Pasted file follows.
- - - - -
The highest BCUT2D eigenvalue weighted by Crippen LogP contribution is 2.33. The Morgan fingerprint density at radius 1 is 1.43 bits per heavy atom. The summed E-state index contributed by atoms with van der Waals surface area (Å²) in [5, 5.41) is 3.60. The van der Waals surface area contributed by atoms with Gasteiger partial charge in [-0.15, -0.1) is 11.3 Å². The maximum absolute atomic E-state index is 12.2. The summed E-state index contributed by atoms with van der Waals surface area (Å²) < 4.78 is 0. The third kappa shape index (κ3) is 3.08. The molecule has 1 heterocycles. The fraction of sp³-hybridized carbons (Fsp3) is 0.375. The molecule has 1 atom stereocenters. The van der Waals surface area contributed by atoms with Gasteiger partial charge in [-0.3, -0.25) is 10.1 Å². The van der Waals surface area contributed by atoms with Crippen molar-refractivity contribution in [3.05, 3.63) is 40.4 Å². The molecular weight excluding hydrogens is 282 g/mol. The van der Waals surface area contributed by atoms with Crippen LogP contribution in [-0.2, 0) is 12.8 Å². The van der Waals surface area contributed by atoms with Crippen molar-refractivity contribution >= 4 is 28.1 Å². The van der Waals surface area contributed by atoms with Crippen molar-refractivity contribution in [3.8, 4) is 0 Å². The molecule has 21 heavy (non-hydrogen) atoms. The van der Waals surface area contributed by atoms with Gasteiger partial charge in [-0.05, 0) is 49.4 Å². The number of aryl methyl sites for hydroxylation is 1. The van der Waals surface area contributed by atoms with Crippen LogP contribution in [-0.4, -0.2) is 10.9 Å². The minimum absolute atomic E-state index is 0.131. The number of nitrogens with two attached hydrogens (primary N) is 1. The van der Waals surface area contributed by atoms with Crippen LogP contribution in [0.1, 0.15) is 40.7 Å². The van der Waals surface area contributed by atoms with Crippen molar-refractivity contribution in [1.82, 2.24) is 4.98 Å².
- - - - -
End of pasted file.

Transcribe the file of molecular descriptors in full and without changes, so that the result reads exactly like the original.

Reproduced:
The highest BCUT2D eigenvalue weighted by Crippen LogP contribution is 2.33. The Morgan fingerprint density at radius 1 is 1.43 bits per heavy atom. The summed E-state index contributed by atoms with van der Waals surface area (Å²) in [5, 5.41) is 3.60. The van der Waals surface area contributed by atoms with Gasteiger partial charge in [-0.15, -0.1) is 11.3 Å². The maximum absolute atomic E-state index is 12.2. The summed E-state index contributed by atoms with van der Waals surface area (Å²) < 4.78 is 0. The third kappa shape index (κ3) is 3.08. The molecule has 1 heterocycles. The fraction of sp³-hybridized carbons (Fsp3) is 0.375. The molecule has 1 atom stereocenters. The van der Waals surface area contributed by atoms with Gasteiger partial charge in [-0.3, -0.25) is 10.1 Å². The van der Waals surface area contributed by atoms with Crippen molar-refractivity contribution in [3.05, 3.63) is 40.4 Å². The molecular weight excluding hydrogens is 282 g/mol. The van der Waals surface area contributed by atoms with Crippen LogP contribution in [-0.2, 0) is 12.8 Å². The van der Waals surface area contributed by atoms with Crippen molar-refractivity contribution >= 4 is 28.1 Å². The van der Waals surface area contributed by atoms with Crippen molar-refractivity contribution in [3.8, 4) is 0 Å². The molecule has 21 heavy (non-hydrogen) atoms. The van der Waals surface area contributed by atoms with Gasteiger partial charge in [-0.05, 0) is 49.4 Å². The number of aryl methyl sites for hydroxylation is 1. The van der Waals surface area contributed by atoms with Crippen LogP contribution in [-0.4, -0.2) is 10.9 Å². The minimum absolute atomic E-state index is 0.131. The number of nitrogens with two attached hydrogens (primary N) is 1. The van der Waals surface area contributed by atoms with Crippen LogP contribution in [0.1, 0.15) is 40.7 Å². The van der Waals surface area contributed by atoms with Crippen molar-refractivity contribution in [1.82, 2.24) is 4.98 Å².